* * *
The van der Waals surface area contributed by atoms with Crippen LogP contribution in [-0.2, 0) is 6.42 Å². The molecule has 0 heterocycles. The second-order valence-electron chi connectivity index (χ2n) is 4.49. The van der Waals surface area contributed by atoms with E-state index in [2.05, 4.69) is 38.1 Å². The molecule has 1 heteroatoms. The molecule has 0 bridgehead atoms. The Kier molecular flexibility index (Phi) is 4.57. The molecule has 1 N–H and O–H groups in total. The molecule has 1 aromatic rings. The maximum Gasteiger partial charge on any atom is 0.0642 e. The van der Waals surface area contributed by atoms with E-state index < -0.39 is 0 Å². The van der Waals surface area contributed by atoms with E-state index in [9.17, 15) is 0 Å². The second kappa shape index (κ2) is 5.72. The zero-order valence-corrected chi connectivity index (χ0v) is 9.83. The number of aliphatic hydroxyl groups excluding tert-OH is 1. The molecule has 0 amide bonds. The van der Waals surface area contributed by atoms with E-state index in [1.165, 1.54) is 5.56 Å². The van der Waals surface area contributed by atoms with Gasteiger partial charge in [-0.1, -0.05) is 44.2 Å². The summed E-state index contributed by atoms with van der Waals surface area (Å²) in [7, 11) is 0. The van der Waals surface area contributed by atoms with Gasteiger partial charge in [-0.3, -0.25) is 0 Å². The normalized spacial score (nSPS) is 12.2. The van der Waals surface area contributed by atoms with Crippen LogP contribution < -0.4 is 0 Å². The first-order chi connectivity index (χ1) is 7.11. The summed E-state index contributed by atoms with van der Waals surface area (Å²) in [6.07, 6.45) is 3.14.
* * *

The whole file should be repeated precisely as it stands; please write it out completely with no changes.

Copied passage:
The van der Waals surface area contributed by atoms with Crippen LogP contribution in [-0.2, 0) is 6.42 Å². The molecule has 0 heterocycles. The second-order valence-electron chi connectivity index (χ2n) is 4.49. The van der Waals surface area contributed by atoms with E-state index in [2.05, 4.69) is 38.1 Å². The molecule has 1 heteroatoms. The molecule has 0 bridgehead atoms. The Kier molecular flexibility index (Phi) is 4.57. The molecule has 1 N–H and O–H groups in total. The molecule has 1 aromatic rings. The maximum Gasteiger partial charge on any atom is 0.0642 e. The van der Waals surface area contributed by atoms with E-state index < -0.39 is 0 Å². The van der Waals surface area contributed by atoms with E-state index in [9.17, 15) is 0 Å². The second kappa shape index (κ2) is 5.72. The zero-order valence-corrected chi connectivity index (χ0v) is 9.83. The number of aliphatic hydroxyl groups excluding tert-OH is 1. The molecule has 0 amide bonds. The van der Waals surface area contributed by atoms with E-state index in [1.165, 1.54) is 5.56 Å². The van der Waals surface area contributed by atoms with Gasteiger partial charge in [-0.1, -0.05) is 44.2 Å². The summed E-state index contributed by atoms with van der Waals surface area (Å²) in [7, 11) is 0. The van der Waals surface area contributed by atoms with Gasteiger partial charge in [-0.3, -0.25) is 0 Å². The normalized spacial score (nSPS) is 12.2. The van der Waals surface area contributed by atoms with Crippen LogP contribution < -0.4 is 0 Å². The first-order chi connectivity index (χ1) is 7.11. The summed E-state index contributed by atoms with van der Waals surface area (Å²) in [6.07, 6.45) is 3.14.